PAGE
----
Right now, human clinical trials and an Expanded Access Program (EAP) are underway for TB006, an investigational medication for the treatment of Alzheimer’s Disease developed by TrueBinding, Inc. While it’s not the only treatment for Alzheimer’s currently in the spotlight, there’s something different about TB006. Unlike other investigational treatments for Alzheimer’s, and even unlike those that have received accelerated approval from the Food & Drug Administration (FDA), TB006 doesn’t just slow the progression of the disease. Results from clinical trials have shown a trend towards reversal of symptoms. And it’s happening without significant side effects. That means patients are getting better without sacrificing their health. And when it comes to aging, health is the most important thing we have.
The serious business of healthy aging
According to the U.S. Census Bureau, just over a decade from now there will be more older adults in the United States than children for the first time. By 2034, there will be more than 77 million Americans over the age of 65, and by 2060, the 65+ crowd will have grown to more than 94.7 million people. The closer we get to this demographic flip, the higher the demand for healthcare, assisted living and retirement communities, in-home care, and resources and opportunities to age healthfully. Aging healthfully means eating right, exercising, and keeping up a social calendar, but with an increasingly older population, it also means something just a little bit more: early and regular screening for Alzheimer’s Disease.
Why we need early and regular screening for Alzheimer’s Disease
Alzheimer’s Disease is the most common cause of dementia and is believed to result from the buildup of reactive proteins around brain cells, which ultimately leads to inflammation and cellular damage. Typically, a person’s first screening for Alzheimer’s Disease happens after symptoms first appear, which for most people happens around or after age 65. But the damaging effects of Alzheimer’s Disease can begin 10 to 15 years before those symptoms become apparent. While there’s no FDA-approved cure for Alzheimer’s Disease today, early detection ensures that patients with Alzheimer’s receive access as soon as possible to information, proper care, and support, and have the time needed to adjust to inevitable changes in their cognition, motor function, personality, memory, and mood that come with the disease over time. Alzheimer’s Disease progresses slowly, and early and regular screenings can make all the difference in quality of life. And if there’s one key takeaway here it’s that we all have to take control of our health and talk to our medical providers earlier and often.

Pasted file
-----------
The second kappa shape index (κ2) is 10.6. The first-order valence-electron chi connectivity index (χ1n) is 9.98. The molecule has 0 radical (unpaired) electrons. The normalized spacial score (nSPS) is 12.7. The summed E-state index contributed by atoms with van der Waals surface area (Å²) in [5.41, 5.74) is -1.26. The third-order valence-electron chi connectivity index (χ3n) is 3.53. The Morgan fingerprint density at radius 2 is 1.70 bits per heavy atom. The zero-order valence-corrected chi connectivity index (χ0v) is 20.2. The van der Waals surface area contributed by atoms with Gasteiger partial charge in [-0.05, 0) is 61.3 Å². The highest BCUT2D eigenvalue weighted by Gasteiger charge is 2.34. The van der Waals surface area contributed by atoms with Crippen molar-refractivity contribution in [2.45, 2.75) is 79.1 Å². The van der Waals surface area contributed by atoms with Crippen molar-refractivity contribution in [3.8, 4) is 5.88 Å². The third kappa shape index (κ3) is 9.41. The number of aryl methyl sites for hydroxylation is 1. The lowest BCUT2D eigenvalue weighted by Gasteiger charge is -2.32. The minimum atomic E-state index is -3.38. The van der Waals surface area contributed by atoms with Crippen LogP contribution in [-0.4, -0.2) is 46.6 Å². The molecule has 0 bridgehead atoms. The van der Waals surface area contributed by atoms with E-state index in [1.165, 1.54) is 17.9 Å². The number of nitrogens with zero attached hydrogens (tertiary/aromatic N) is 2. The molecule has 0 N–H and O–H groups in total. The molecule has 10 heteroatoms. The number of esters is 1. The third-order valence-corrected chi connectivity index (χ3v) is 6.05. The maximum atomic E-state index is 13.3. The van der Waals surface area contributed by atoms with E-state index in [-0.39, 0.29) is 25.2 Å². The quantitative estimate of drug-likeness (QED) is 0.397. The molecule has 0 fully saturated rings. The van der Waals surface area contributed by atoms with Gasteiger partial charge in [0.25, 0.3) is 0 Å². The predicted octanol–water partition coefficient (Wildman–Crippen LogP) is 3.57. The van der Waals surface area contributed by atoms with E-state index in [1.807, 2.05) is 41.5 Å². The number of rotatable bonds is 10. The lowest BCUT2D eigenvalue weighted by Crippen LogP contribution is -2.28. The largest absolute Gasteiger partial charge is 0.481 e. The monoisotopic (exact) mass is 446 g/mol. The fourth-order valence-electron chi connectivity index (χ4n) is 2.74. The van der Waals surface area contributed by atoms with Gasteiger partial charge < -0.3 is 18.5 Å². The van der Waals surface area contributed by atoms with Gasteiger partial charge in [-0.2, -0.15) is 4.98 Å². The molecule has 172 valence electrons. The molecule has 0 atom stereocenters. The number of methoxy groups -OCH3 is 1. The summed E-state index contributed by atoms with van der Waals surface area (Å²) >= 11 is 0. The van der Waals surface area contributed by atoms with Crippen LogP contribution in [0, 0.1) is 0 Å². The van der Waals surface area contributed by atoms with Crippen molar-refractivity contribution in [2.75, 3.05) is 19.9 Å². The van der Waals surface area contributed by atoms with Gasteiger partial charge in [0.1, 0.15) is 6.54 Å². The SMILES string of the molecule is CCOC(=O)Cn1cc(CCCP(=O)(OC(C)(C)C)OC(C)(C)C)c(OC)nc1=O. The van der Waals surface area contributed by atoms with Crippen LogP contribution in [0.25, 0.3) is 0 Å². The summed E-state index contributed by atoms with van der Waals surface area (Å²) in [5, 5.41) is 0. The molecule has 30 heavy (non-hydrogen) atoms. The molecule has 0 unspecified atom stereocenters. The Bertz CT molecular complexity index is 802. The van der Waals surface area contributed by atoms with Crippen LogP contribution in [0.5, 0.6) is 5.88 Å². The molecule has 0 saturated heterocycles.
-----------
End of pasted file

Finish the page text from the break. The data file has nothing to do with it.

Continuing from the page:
How the medical industry is changing the future of Alzheimer’s Disease
This year— 2023— has been hailed as the year of Alzheimer’s Disease treatments. In January, the FDA awarded accelerated approval to lecanemab, an investigational treatment for Alzheimer’s Disease that targets disease progression in individuals with early to moderate Alzheimer’s, aiming to slow it down. Shortly thereafter, donanemab, another treatment with similar focus on slowing cognitive decline from one stage of disease to the next, completed a promising clinical trial. Importantly, both of these investigational treatments come with serious side effects. Those side effects may include headaches, microbleeds in the brain, and swelling of the brain. Despite that, these drugs have both shown the potential to slow the progression of dementia associated with Alzheimer’s Disease, although ultimately, the disease will still progress to its end. And they’re not able to reverse the disease, either. But there is still hope.
TB006 could permanently change how we age
This all brings us back to TrueBinding, Inc. and TB006. In April 2023, TB006 made headlines when results from the treatment’s phase 2a clinical trials showed that the drug was improving cognition and function in patients with moderate to severe Alzheimer’s Disease, something that wasn’t happening with other treatments. But the clinical trial was just one month long. Researchers at TrueBinding believed that a longer period of treatment could yield more significant results and launched an Open Label Extension (OLE) study to prove it. After just three months of treatment, 47 percent of participants showed signs of disease reversal and an additional 28 percent, including those with severe Alzheimer’s Disease, showed signs of disease stabilization. What’s more, it did that without any serious side effects. An upcoming phase 2b clinical trial will collect and analyze treatment data over the course of a full year. If the data continues to trend towards reversal, it could put TB006 on the path to accelerated approval. But researchers know that not everyone qualifies for a clinical trial. In fact, once Alzheimer’s Disease has progressed to moderate to severe levels, it can be quite difficult to qualify for a clinical trial, even those targeting these stages of disease. That’s why the company was granted FDA approval to launch an Expanded Access Program (EAP), which creates a pathway for compassionate access to the treatment for patients with severe forms of the illness, even though the drug isn’t yet FDA approved.
What it all means is that there is an investigational treatment now that has the potential to not only slow down the progression of Alzheimer’s, but also stop it completely, and reverse the effects. If soon available to the public, this type of breakthrough would not only redefine aging healthfully, but also give us all more opportunities to age gracefully and independently.